We have made seven bean strings so far, Mary is working on a place/ glade for the bees
“I will arise and go now,
And go to Innisfree,
And a small cabin build there,
Of clay and wattles made;
Nine bean rows will I have there,
A hive for the honey bee,
And live alone in the bee-loud glade”
W B Yeats: The Lake Isle of Innisfree
It’s just a rainy night in Gulu. Eating pasta and tomato sauce might not be a new experience, but eating it on a veranda as lightning crashes around you, rain lashes down and thunder rattles across the town certainly is. Especially as the sauce contained dried Aubergine, we had to buy it from the student of a college we were visiting. As part of their training in ‘Agric’, students had been given seeds to grow and then encouraged to sell the results in the market. It’s OK, tastes as you might expect dried Aubergine to taste.
The weather is changing, the rainy season is coming. Towards the end each day the clouds start to mass. There have been spots of rain a few times, and a couple of tremendous storms. One hit when we were out at Opit, the small market town about 25 kilometres away we visited with the college principal. First a huge wind blew up the dust so that we couldn’t see anything, a pause whilst we drew our breath, the sky went black and the ferocity of the following rain was frightening.
Another big storm last night, rain poured into the compound. Standing in the doorway a perfectly perpendicular single bolt of lightning appeared to bisect the opening; the subsequent thunder was almost instantaneous; we jumped and screamed.
More heavy rain and thunder this evening, the rain brings the frogs out, their croaks get louder each night. It’s just a rainy night in Gulu, sometimes I feel like it must be raining all over the world.
We leave to go north to Gulu, Uganda’s second city, about half a million people. Once you get out of Kampala the road is dead straight.
It starts out as a two lane highway, some six hours later it has become single track with occasional tarmac.
The famous red dust of Africa blows in clouds around the huge trucks going further north with materials to reconstruct South Sudan. There are no street lights in Gulu, cars loom out of the dusty darkness, some of the Bodas have lights the bicycles do not and none of hundreds of pedestrians use any form of lighting. What light there is coming out of the small shops is made soft by the dust (there are no road surfaces or pavements) walking about is strangely silent as the dust soaks up the sound.
That does not last. It is later and we are sitting on the balcony of one of the houses in our compound in the centre of town, it is a bit (not much) cooler than the 40 something it got to today. Somewhere across town is a huge dance festival with a series of local rap acts, it is to include Chameleon, the biggest pop star in Uganda. Each successive turn is louder and more dependent on the distorted bellow end of the discipline than the last, their sets are punctuated by occasional shouts of “Gulu are you ready”. Two blocks away Sammiz night club is pumping out Ragga, small children run up and down outside shouting “Muno, Muno” (whiteman, whiteman). The men working in the metal shop on the corner seem to be putting in some overtime. There is so much aural attack from so many different sources it swirls around like white noise, much like the dust really; this is not the Home Counties it is far more interesting.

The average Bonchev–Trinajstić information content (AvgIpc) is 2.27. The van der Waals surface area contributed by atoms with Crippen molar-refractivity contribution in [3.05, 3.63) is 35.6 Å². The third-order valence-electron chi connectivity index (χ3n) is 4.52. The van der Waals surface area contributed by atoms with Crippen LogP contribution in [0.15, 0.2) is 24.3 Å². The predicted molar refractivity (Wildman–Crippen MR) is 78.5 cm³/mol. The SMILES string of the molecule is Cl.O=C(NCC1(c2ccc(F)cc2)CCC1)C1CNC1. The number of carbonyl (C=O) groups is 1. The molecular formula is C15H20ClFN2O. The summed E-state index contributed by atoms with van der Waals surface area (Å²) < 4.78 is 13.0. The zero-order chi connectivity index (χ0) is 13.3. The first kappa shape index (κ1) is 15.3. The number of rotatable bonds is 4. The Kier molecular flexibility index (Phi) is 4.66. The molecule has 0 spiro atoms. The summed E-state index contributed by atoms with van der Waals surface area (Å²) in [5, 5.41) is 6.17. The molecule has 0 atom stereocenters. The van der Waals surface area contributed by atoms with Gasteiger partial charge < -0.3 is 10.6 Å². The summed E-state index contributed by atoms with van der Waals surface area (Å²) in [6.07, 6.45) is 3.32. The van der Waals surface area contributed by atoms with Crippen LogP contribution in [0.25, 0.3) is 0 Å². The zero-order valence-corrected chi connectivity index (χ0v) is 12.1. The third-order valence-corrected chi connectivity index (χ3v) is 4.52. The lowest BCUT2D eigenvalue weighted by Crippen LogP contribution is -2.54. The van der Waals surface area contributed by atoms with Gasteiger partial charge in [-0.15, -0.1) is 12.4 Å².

I suppose it is inevitable that one makes connections between new places and others visited before. Kampala is different to anywhere we have been, but I can’t help seeing those earlier destinations here; the Caribbean for the hills, the vegetation the bland starchy food and the Middle East for the chaotic driving and the souk like markets.
It is twelve ‘o’ clock, I am writing this in the garden of the Hotel Kenrock as we wait to go to a ‘Cultural Event’, I can hear the very fierce, very amplified church service next door, it has been going on since at least eight this morning. Seeds are falling from a tree and clattering onto the corrugated roof of the breakfast area, great storks and cranes fly overhead,
the hotel guard with the gun is asleep in his plastic chair by the entrance, trucks drive past the road outside, boda bodas (the motorbike taxis) rush past continuously. There is a gentle breeze that brings the smell of charcoal fires, diesel fumes and heat from the rest of the city, although the temperature here is very pleasant, about 26 degrees I should think. The sky varies from overcast cloud to pale blue; it is all rather nice. Rather different to the world described in our VSO training sessions, that world we will meet later.